18. AceofKY

    A question for gold bulls

    I agree - but I wouldn't call a credit collapse "deflation" simply because I still use the old definition of inflation/deflation which is just an increase/decrease in the amount of currency in circulation (i.e. - we can be experiencing inflation even if prices are falling). Yes, there is definitely a distinction to be made between money and credit, but in fact they are also very interrelated as everyone learns in Econ 101 with respect to fractional reserve banking.
  19. This is good news. Now they can get everyone under contract so capital costs are mostly locked in. No warrants on the PP, and the stock price didn't budge even though the placement was 10% under market value. The Reids are definitely managing this to benefit shareholders. That's why it's important (I believe) to invest in companies with substantial management ownership. Now if only the share price would fall so I could pick up more GORO. Seems like every junior is falling except for the ones I want more equity in.
  20. AceofKY

    A question for gold bulls

    Is that supposed to inspire confidence in your position? Your argument sounds as if you're suggesting that certainty of true knowledge can only be established by empirical data and the scientific method. In fact, empiricism by itself doesn't have much of a track record of establishing anything that a normal person would call truth. Our textbooks have to be thrown out every few years because new empirical data reveals that the previous conclusions (based on previous empirical data) were incorrect. Granted, we have a lot of INSTRUMENTAL knowledge from empiricism, but that doesn't necessarily make it TRUE knowledge. We gain certitude of truth not through experience alone, but via a combination of experience and reason (along with a little emotion and intuition too). By your criteria of truth (strict scientific demonstration), we would never be truly certain of anything. Even Russell acknowledged that true knowledge is a product of both a priori knowledge and perceptual knowledge. Mises, I think, probably does neglect the latter of these, but I think you are neglecting the former. The issue at hand is whether inflation of the currency is detrimental to some people's lives or not. Mises provides a rational basis to believe that it is. History provides an empirical basis to believe that it is. No, I cannot construct a strict scientific demonstration to "prove" that this is the case. If I had to do that for every decision I make in life than I probably wouldn't make it out of bed in the morning.
  21. AceofKY

    A question for gold bulls

    I thought British empiricism was dead already? Seriously, being a realist, I would argue that logic can lead one to understand truth. Of course, one can choose to ignore the truth if no empirical evidence is available (or even if evidence is available which I think is the case we are dealing with now). The criterion of whether something is "true" or not does not, for the realist, depend upon any particular person's experience of that truth. To say that a concept is true is to acknowledge that said concept actually conforms with the real structure of reality. One can certainly be mistaken, but only because the concept does NOT conform to reality. Of course, you are not a realist so this argument is probably going to be fruitless, isn't it? But then, if you are not a realist aren't all arguments fruitless anyway? I think we covered this in a past thread... So if I propose, as I believe was the original contention of this thread, that CETERUS PARIBUS an increase in the money supply will lead to an increase in prices measured in that money, it does not matter that that situation has never existed in history (when has a ceterus paribus situation ever existed?). What matters is whether or not it is true. Because if it is, there are certain consequences which will then follow from it. Not the least of which is that those who receive the increase in the money supply initially BENEFIT from it, whereas those who merely get the trickle down effect are HARMED by it. Your argument (I think?) is that we don't really know if or how much certain people are harmed by the increase in the money supply because there are many other factors in play such as supply and demand, etc. I think, in fact, that we have all kinds of experience (Zimbabwe, Weimar Germany, etc) that indicate that many people are harmed when the state inflates its currency and the more it is inflated the more they are harmed and can even be impoverished. Now who is ignoring the evidence? The issue is NOT whether, as you state "printing money is only inflationary if it is literally printed without an increase in demand." I've already indicated that no one cares what happens to the level of prices as such. What matters is that REAL WEALTH is being transferred from one group of citizens to another without their consent. This can happen regardless of whether prices as such are rising or falling. Yes, it can be demonstrated logically. Mises did a fairly good job, I thought, in Human Action in demonstrating this. I also believe that this logical deduction is furthermore confirmed in our experience. For all of his faults, I think Mises pretty much nailed our current economic situation with his predictions written many decades ago.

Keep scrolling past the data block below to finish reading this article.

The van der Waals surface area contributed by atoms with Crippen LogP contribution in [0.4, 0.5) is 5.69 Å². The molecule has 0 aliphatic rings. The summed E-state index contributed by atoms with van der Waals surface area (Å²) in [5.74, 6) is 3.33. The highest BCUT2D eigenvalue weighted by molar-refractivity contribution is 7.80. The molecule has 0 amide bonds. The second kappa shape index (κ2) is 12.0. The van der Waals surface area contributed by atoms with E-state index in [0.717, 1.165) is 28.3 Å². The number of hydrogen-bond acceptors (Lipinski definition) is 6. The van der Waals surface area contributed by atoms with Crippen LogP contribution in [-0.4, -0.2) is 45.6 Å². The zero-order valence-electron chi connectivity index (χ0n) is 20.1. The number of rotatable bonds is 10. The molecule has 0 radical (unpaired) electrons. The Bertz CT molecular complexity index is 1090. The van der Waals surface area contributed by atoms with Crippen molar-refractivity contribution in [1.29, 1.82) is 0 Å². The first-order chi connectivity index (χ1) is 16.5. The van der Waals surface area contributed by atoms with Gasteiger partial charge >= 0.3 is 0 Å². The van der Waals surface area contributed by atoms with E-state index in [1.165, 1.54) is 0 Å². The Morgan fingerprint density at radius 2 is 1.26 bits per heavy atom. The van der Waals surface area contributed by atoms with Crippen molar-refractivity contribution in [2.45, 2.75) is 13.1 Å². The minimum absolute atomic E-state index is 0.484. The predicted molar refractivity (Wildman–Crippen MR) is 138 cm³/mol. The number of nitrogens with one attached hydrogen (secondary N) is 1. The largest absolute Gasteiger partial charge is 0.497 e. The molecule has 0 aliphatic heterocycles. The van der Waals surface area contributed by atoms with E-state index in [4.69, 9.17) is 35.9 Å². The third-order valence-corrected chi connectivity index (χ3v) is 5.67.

22. AceofKY

    A question for gold bulls

    I am neither a philosopher nor an economist, but it seems to me that you keep equating "inflation" with a "rise in prices" as if they are the same thing. I could care less if prices rise, as long as incomes/asset prices (for all persons - not just the wealthy) rise in proportion such that "real net worth" is not eroded. In fact, that is not what happens at all. Some people are helped by the printing of money and others are devastated by it. I think I do know how the story will end, because it is a story told over and over again neither by philosophy nor economics but by history. Eventually the currency will go into a death spiral and collapse, followed by economic collapse and then (very likely unless we have very benevolent neighbors) the final collapse of the state (Zimbabwe is a good example with only the final ending of the story left to be written). I hope that does not happen in my lifetime, but if the current rate of so-called "liquidity" injections continues it would not surprise me. Yes - we do need state intervention. We need the state to intervene to protect the integrity of the currency rather than undermining it to fund its warfare/welfare policies.
  23. AceofKY

    A question for gold bulls

    Maybe not, but why read the whole story if you already know the plot, the characters, and how the story will end?
  24. AceofKY

    A question for gold bulls

    Actually, I'd say it is much riskier to hold 100% cash earning interest as opposed to holding at least a portion of your net worth in real assets that can't be inflated away. I don't follow the UK currency, but Americans holding cash in money markets (approx. 5% interest) over the past few years have been losing net worth to inflation. I assume your ISA account is similar to our IRA (individual retirement account). These do have some value, I think, since one can buy/sell any stock on the market or even invest in real estate. I have a couple IRAs although I no longer fund them. It's the US 401k plan that I think is one of the biggest ripoffs in this country's history. One of these days people are going to wake up in this country and realize that they have wasted their whole lives contributing to mutual funds who barely keep up with inflation.
  25. AceofKY

    A question for gold bulls

    You don't need to be rich or even take delivery of physical. Take a look at goldmoney.com
×